April 8, 2009
April 8, 2009 Zero Motorcycles was a surprise hit in 2008, selling out its stock of ‘X’ battery-electric motocross bikes much faster than expected and proving in the process that customers are well and truly ready to slap down the dollars for a quality electric off-roader. Now the company has announced the Zero S – a street-legal electric supermotard capable of 60mph and with a 60-mile range off a full 4-hour battery charge. At under US$10,000 – before you get your 10% Federal plug-in vehicle credit – the Zero S joins the Vectrix electric maxi-scooter in the list of truly practical electric bikes capable of freeway speeds. And with a power-to-weight ratio almost identical to Suzuki’s DR-Z400SM, it should be a bag of laughs to ride. If consumers liked the X, we reckon they’ll go crazy to be the first on the block to ride this street-legal, lean, green giggle machine.
Technology is finally beginning to catch up with the demands of the market in electric vehicles – and the Zero S is a great example of how. Its maximum range of 60 miles and max speed of 60mph are more than enough for the average daily commute – and if you plug it in at the office, you’ve got plenty of extra power to play with. It’s still pretty limited as a weekend thrasher, but every other day there’s a new advancement in battery technology – we’re sure we’ll see a 300-mile bike with a burn-your-license top speed before too long.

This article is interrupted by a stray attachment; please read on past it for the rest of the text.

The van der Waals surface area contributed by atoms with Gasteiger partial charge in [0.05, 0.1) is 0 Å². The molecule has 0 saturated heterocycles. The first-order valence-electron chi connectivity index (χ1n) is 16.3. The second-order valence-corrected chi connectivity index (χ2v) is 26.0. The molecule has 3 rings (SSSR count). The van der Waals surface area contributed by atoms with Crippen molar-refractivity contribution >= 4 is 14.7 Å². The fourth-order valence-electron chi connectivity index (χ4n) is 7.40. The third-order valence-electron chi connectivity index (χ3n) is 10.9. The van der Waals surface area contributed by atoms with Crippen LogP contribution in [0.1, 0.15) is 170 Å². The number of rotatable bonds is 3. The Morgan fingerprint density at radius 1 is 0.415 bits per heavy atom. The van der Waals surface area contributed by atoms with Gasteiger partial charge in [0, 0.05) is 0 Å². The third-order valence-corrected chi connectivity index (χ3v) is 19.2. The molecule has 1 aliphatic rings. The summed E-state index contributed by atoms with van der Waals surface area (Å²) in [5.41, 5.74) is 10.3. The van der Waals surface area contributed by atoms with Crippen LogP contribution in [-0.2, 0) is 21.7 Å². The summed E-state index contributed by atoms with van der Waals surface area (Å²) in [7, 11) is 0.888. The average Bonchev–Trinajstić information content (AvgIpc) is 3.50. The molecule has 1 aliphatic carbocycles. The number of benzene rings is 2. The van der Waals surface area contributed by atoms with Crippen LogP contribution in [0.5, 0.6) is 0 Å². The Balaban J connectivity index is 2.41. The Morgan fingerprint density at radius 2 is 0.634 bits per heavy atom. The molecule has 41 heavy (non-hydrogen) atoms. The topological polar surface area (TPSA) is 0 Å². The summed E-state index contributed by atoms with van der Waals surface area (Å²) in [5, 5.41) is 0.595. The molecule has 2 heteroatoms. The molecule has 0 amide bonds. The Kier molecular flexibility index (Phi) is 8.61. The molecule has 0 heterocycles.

Like all electrics, it costs next to nothing to recharge, working out at less than a cent’s worth of electricity per mile – and the savings keep building as your petrol-powered bikes need servicing and the Zero S simply doesn’t.
The S might only make 31 horsepower, but then it only has to pull a tiny 225 pounds (102.1kg) dripping wet. Except, of course, it’s not wet, there’s no petrol or coolant or oil to speak of – meaning that maintenance is pretty much limited to looking after the brakes, tires and chain. By comparison, the Suzuki DR-Z400SM makes a claimed 40hp, but hauls 132kg before fuel and fluids are added. The power to weight ratios are almost identical (0.3030hp/kg vs. 0.3024hp/kg).
The DR-Z might not be the craziest street supermoto going around, but it’s still a great fun bike to ride – and the Zero S can pump out its full torque from idle, so the low end response should be excellent. The handling should also be beaut – everything has been kept so light that it should be a most flickable beast.
The Zero-S will start shipping in May, but pre-orders are being taken now at the Zero Motorcycles website. The price is USD$9950, with an extra $500 if you want it shipped directly to your door. With the US Federal plug-in vehicle credit of 10%, that comes down to less than US$9 grand – only around 2 1/2 grand more than a DR-Z. Starting to make sense, isn’t it?
Check out the video below to see the Zero S in action.